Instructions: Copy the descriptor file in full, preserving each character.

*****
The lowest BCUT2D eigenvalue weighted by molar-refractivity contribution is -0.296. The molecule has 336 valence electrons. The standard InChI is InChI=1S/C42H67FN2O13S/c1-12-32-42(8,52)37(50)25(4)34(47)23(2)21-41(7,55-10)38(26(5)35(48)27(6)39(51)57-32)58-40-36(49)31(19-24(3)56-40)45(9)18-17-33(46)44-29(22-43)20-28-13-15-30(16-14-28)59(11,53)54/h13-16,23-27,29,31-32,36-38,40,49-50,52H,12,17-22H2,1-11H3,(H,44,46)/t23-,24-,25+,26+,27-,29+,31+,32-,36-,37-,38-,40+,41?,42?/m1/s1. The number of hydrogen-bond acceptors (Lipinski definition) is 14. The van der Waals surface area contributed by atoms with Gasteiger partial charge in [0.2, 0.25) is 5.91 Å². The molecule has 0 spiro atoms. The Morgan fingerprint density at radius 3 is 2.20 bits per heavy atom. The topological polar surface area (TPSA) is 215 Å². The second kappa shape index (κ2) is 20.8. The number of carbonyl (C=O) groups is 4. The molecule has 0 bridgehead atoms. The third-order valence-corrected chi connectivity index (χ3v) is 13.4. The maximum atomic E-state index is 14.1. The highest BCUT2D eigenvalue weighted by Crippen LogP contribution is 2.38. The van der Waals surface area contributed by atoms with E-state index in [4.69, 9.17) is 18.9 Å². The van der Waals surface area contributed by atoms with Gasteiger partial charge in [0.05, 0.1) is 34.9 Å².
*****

The lowest BCUT2D eigenvalue weighted by molar-refractivity contribution is -0.296. The molecule has 336 valence electrons. The standard InChI is InChI=1S/C42H67FN2O13S/c1-12-32-42(8,52)37(50)25(4)34(47)23(2)21-41(7,55-10)38(26(5)35(48)27(6)39(51)57-32)58-40-36(49)31(19-24(3)56-40)45(9)18-17-33(46)44-29(22-43)20-28-13-15-30(16-14-28)59(11,53)54/h13-16,23-27,29,31-32,36-38,40,49-50,52H,12,17-22H2,1-11H3,(H,44,46)/t23-,24-,25+,26+,27-,29+,31+,32-,36-,37-,38-,40+,41?,42?/m1/s1. The number of hydrogen-bond acceptors (Lipinski definition) is 14. The van der Waals surface area contributed by atoms with Gasteiger partial charge in [0.2, 0.25) is 5.91 Å². The molecule has 0 spiro atoms. The Morgan fingerprint density at radius 3 is 2.20 bits per heavy atom. The topological polar surface area (TPSA) is 215 Å². The second kappa shape index (κ2) is 20.8. The number of carbonyl (C=O) groups is 4. The molecule has 0 bridgehead atoms. The third-order valence-corrected chi connectivity index (χ3v) is 13.4. The maximum atomic E-state index is 14.1. The highest BCUT2D eigenvalue weighted by Crippen LogP contribution is 2.38. The van der Waals surface area contributed by atoms with E-state index in [4.69, 9.17) is 18.9 Å². The van der Waals surface area contributed by atoms with Gasteiger partial charge in [0.05, 0.1) is 34.9 Å².